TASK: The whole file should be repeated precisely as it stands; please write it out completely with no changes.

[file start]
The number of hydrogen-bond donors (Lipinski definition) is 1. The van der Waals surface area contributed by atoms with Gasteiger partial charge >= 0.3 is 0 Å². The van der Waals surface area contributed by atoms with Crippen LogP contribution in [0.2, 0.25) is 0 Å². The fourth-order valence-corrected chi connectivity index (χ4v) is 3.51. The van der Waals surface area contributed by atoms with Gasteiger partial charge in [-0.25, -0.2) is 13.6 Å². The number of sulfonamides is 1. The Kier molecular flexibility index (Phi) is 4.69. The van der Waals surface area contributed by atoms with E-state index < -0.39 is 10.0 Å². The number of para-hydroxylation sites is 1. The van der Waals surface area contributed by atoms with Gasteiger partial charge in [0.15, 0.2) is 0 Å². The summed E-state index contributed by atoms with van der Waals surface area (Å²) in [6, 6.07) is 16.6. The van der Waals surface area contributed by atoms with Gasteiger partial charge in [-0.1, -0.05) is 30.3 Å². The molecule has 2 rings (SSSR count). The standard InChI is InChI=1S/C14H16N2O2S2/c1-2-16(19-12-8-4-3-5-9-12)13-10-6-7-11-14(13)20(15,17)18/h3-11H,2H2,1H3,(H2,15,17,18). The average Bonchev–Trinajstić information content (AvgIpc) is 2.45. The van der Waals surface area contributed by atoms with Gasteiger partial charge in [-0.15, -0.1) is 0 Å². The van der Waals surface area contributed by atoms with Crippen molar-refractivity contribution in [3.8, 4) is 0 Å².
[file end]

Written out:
The number of hydrogen-bond donors (Lipinski definition) is 1. The van der Waals surface area contributed by atoms with Gasteiger partial charge >= 0.3 is 0 Å². The van der Waals surface area contributed by atoms with Crippen LogP contribution in [0.2, 0.25) is 0 Å². The fourth-order valence-corrected chi connectivity index (χ4v) is 3.51. The van der Waals surface area contributed by atoms with Gasteiger partial charge in [-0.25, -0.2) is 13.6 Å². The number of sulfonamides is 1. The Kier molecular flexibility index (Phi) is 4.69. The van der Waals surface area contributed by atoms with E-state index < -0.39 is 10.0 Å². The number of para-hydroxylation sites is 1. The van der Waals surface area contributed by atoms with Gasteiger partial charge in [0.15, 0.2) is 0 Å². The summed E-state index contributed by atoms with van der Waals surface area (Å²) in [6, 6.07) is 16.6. The van der Waals surface area contributed by atoms with Gasteiger partial charge in [-0.1, -0.05) is 30.3 Å². The molecule has 2 rings (SSSR count). The standard InChI is InChI=1S/C14H16N2O2S2/c1-2-16(19-12-8-4-3-5-9-12)13-10-6-7-11-14(13)20(15,17)18/h3-11H,2H2,1H3,(H2,15,17,18). The average Bonchev–Trinajstić information content (AvgIpc) is 2.45. The van der Waals surface area contributed by atoms with Gasteiger partial charge in [-0.15, -0.1) is 0 Å². The van der Waals surface area contributed by atoms with Crippen molar-refractivity contribution in [3.8, 4) is 0 Å².